See the largest tract of old-growth bottomland hardwood forest in the United States.
Astonishing biodiversity exists in Congaree National Park, the largest intact expanse of old-growth bottomland hardwood forest remaining in the southeastern United States. Waters from the Congaree and Wateree Rivers sweep through the floodplain, carrying nutrients that nourish and rejuvenate this ecosystem, which supports the growth of the champion trees. Anglers can expect to find various shiners, carp, pickerel, sunfish, bullhead, and perch in the rivers. Fishing is allowed for guests with a current South Carolina fishing license. Be courteous and adhere to the park's catch and release rule.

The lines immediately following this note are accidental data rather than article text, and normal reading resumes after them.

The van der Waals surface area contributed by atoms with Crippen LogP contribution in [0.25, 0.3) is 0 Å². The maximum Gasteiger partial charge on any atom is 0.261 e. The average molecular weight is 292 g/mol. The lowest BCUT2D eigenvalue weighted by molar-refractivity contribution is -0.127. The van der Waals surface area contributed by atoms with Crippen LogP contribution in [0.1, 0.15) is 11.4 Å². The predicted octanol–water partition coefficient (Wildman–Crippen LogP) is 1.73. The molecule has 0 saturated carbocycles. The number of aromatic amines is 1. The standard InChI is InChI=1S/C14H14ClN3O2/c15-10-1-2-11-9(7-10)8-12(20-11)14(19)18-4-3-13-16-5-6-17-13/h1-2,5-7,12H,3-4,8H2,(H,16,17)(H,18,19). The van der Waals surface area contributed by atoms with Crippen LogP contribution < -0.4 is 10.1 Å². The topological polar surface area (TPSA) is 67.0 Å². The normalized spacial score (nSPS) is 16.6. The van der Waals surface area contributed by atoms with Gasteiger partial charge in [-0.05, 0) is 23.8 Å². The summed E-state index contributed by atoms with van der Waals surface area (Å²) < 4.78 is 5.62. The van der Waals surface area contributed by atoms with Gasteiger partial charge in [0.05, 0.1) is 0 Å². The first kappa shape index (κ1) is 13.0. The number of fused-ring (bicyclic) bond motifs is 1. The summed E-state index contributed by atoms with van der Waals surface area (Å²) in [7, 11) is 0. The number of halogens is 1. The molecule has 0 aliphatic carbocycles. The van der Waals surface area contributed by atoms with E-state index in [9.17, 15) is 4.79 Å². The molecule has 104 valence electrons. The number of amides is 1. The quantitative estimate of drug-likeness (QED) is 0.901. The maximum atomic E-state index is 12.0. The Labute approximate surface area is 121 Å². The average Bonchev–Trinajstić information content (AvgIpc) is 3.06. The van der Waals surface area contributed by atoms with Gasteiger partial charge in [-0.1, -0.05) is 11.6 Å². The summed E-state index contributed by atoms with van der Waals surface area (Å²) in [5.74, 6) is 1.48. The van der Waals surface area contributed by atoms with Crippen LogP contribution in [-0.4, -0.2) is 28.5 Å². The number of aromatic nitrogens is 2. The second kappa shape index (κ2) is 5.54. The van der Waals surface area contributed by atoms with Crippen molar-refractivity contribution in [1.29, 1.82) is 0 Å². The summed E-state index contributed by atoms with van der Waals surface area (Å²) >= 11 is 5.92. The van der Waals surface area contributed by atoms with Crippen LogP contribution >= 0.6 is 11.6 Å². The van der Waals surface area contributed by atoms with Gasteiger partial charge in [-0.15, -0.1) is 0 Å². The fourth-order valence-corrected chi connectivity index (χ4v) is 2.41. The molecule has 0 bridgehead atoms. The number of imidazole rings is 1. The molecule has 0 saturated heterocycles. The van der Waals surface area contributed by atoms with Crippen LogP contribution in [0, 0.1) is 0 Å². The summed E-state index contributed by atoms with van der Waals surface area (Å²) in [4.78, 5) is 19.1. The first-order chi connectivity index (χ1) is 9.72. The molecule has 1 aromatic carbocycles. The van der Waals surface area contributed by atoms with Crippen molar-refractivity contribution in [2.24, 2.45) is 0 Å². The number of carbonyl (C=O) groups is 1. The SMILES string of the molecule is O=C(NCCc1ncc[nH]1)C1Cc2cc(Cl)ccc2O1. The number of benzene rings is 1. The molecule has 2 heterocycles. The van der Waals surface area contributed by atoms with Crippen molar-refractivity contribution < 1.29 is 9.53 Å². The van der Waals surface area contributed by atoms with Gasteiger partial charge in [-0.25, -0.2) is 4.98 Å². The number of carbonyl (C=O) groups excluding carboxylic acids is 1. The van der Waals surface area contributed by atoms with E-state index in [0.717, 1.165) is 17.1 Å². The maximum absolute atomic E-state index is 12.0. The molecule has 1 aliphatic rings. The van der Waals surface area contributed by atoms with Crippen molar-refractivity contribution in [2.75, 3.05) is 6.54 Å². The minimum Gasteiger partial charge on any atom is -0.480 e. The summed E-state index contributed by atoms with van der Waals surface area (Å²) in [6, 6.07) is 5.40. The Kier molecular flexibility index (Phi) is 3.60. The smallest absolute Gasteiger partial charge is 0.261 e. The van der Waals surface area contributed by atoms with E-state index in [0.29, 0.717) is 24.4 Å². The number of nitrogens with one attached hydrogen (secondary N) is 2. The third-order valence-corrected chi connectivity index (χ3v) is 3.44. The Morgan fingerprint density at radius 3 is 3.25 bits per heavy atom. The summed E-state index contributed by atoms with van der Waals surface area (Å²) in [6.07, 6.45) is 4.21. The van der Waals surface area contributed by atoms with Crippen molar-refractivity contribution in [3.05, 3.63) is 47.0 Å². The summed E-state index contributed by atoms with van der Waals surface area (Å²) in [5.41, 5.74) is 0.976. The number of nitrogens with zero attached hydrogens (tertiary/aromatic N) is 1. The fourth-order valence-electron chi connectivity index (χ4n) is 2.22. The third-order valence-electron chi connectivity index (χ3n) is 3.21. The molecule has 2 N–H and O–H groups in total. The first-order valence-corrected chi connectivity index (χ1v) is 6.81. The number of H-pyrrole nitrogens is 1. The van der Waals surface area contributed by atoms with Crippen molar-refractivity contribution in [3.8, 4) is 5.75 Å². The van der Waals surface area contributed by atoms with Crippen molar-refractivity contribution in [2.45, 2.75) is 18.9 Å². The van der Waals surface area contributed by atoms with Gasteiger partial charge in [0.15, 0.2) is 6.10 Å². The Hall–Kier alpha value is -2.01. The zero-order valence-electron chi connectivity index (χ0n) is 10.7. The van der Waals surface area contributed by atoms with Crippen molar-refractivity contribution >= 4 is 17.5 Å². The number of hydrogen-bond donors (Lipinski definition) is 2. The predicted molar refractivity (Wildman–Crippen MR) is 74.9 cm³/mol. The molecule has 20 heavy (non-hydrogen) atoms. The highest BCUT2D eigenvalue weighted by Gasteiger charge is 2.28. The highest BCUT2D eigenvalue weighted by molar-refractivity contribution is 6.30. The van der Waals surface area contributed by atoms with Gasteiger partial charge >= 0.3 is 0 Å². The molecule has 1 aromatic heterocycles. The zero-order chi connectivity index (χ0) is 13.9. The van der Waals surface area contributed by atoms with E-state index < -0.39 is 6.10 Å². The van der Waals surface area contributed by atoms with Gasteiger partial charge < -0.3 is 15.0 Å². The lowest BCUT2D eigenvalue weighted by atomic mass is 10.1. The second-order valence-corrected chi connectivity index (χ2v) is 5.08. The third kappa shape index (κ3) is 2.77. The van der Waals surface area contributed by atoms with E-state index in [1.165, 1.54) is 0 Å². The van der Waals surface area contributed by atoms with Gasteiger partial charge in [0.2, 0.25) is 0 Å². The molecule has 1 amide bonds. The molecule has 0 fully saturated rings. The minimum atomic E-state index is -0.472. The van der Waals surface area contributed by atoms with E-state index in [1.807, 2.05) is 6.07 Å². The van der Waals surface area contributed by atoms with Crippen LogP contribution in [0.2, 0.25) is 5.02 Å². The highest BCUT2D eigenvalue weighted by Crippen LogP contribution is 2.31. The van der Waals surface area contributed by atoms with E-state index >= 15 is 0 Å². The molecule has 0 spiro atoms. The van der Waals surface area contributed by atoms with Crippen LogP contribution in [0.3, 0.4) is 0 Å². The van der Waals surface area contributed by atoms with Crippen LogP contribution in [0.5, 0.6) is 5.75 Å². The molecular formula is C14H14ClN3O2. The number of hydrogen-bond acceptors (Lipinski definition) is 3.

Lather on the bug spray before you head onto the 2-mile boardwalk trail to explore the swamp. High humidity allows ferns and fungi to florish among the bizarre cypress roots. A variety of tall trees create a lush green canopy that is quite beautiful. Look up and enjoy bird watching along the way. Various hawks, eagles, sandpipers, doves, crows, sparrows, and finches live in these trees. If you want to go kayaking or canoeing, be aware that you have to bring your own boat. The Cedar Creek Canoe Trail begins at Bannister's Bridge and follows the Congaree River for 15 miles. Explore this unique forested national park in South Carolina with your friends and family.